I will personally say that the exact opposite is true; what I am completely in favor of is local growth and development, which includes bringing industry, manufacturing, jobs and spending here. (Here being our county, state and, ultimately, country.) Growth and development are both fairly nebulous concepts that get tossed around in conversation and have taken on many different connotations for different groups of people.
For example, not all development is sprawl; infill development is the exact opposite. According to the Municipal Research and Services Center of Washington, “Infill development is the process of developing vacant or under-used parcels in otherwise built-up areas where infrastructure is in place. Infill development results in a more efficient use of land and existing infrastructure such as streets and public utilities. Ideally, it achieves compact land use patterns and densities high enough to support improved transportation choices and public services, as well as a wider variety of commercial services, cultural events and other amenities. Maximizing use of existing public facilities should lower the per capita costs of providing and maintaining services.”
The infill-development model has been used successfully by Habitat for Humanity for years. In our area, Habitat houses have gone up on vacant lots on Mears Street and the north side of town. Here, infill development is not limited to Habitat for Humanity. We might not be aware of it, but we have quite a bit of infill development occurring in Wilmington—some of it for profit.
According to Dave Spetrino, president of Plantation Building Corp., infill is a vital part of our urban growth pattern. “[Plantation has] built over 120 housing units downtown in the last 10 years,” he says with a grin. It’s an interesting portfolio, which includes mixed-use development at the New York Hatters building (the first floor has Dynamic Images Salon & Spa, and the upper floors are residential), the Tanyard Parish building on Front Street by Chandler’s Warf, and an assortment of single-family houses from Church Street to the North Fourth area. Spetrino, himself a resident of the Historic District, wants to see old homes protected. More so, he’d like to see even more people move to downtown living. He espouses a “build it and they will come” mentality toward the interplay with mixed-use neighborhoods.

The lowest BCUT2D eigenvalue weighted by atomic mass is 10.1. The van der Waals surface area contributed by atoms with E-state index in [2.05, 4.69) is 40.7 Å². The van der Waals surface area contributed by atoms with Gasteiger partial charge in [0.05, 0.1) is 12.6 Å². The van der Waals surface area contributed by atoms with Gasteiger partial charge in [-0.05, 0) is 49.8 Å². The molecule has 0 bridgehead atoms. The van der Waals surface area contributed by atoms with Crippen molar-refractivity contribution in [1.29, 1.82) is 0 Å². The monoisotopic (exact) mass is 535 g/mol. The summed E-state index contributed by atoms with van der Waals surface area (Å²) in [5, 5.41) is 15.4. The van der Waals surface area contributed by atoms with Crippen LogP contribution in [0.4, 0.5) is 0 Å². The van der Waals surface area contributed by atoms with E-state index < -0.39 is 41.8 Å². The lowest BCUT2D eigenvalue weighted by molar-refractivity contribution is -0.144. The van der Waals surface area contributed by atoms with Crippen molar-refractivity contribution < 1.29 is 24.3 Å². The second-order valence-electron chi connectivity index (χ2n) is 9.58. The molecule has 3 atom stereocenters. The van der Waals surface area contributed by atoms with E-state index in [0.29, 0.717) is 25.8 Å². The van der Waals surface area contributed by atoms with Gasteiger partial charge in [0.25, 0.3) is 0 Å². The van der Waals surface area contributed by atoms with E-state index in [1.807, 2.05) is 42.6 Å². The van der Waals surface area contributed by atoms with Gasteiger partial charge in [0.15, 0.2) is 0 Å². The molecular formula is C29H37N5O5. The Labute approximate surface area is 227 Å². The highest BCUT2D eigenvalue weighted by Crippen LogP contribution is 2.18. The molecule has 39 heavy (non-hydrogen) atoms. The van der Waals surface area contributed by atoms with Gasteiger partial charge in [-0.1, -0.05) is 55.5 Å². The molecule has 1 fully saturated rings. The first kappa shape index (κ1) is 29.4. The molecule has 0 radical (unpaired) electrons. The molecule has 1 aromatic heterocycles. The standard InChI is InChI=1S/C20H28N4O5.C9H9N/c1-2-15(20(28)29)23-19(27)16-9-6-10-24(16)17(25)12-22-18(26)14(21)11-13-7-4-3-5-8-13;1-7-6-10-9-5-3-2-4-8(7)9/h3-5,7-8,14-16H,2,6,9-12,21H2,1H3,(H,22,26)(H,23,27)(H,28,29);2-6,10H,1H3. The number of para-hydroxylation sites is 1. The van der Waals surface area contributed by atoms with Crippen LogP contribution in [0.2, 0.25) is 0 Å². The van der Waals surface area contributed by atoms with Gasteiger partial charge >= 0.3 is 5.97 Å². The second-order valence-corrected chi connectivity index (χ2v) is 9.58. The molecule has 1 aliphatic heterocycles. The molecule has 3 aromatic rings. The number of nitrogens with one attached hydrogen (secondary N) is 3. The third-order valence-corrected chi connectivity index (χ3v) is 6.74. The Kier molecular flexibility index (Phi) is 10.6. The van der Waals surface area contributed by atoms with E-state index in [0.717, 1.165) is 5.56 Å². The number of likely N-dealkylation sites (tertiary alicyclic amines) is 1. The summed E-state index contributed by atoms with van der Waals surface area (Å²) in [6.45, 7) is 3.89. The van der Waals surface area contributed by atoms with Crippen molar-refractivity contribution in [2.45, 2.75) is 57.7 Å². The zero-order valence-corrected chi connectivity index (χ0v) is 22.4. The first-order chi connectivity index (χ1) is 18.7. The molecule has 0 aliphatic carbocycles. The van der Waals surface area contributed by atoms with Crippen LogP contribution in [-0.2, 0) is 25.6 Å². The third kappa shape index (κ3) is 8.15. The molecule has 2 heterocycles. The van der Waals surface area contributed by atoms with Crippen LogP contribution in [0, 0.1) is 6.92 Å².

“Once you get the critical mass of people, the commercial comes quickly,” he says. “Business people will race to fill that need. Business people are good at sighting needs and finding ways to meet them. With that will come much more stability with retail traffic.”
Infill development is far from simple. City lots are 30 feet wide, with no room to spread out, and usually come with existing power lines to work around, old plumbing and sewer to connect to, and occasionally site contamination with which to deal. “Invariably we dig up stuff and find stuff we wish we hadn’t found,” Spetrino explains. “Kerosene tanks in the front of the yard for fuel delivery is common in residential areas. The issue in the central business district is unsuitable soils—of foundations buried over time.”
In order to support a building like the New York Hatters, concrete piles (for bridges or piers) were sunk 20 feet into the ground. Spetrino chuckles and adds, “The four things we have to worry about first with a big downtown project like New York Hatters or Tanyard Parish are stormwater, parking, pet waste and trash.”
In spite of challenges, Spetrino and many others across the country are committed to the long-term advantages of infill development. “It adds value to the community,” he says. “It increases our local tax base [and] is an attractive use of the existing infrastructure. You are building more sensibly downtown because you are building with an existing streetscape. I’ve never had to build a sidewalk.”
He continues by excitedly reciting one of his favorite quotes by James Nicholas: “Infill development is publicly cheap but privately expensive, while sprawl is publicly expensive but privately cheap.”
His point is well-taken for developments like Brunswick Forest. Public services must be brought to the neighborhoods: utilities, roads, sidewalks, to name but a few—and all with a big price tag. Working with existing infrastructure eliminates those expenses for municipalities, but still creates jobs in construction, revenue from fees and permits and increases the tax value of the property.
The potential that infill development has to create jobs and drive growth in the core of our American cities and to re-vitalize potentially economically viable areas is very real.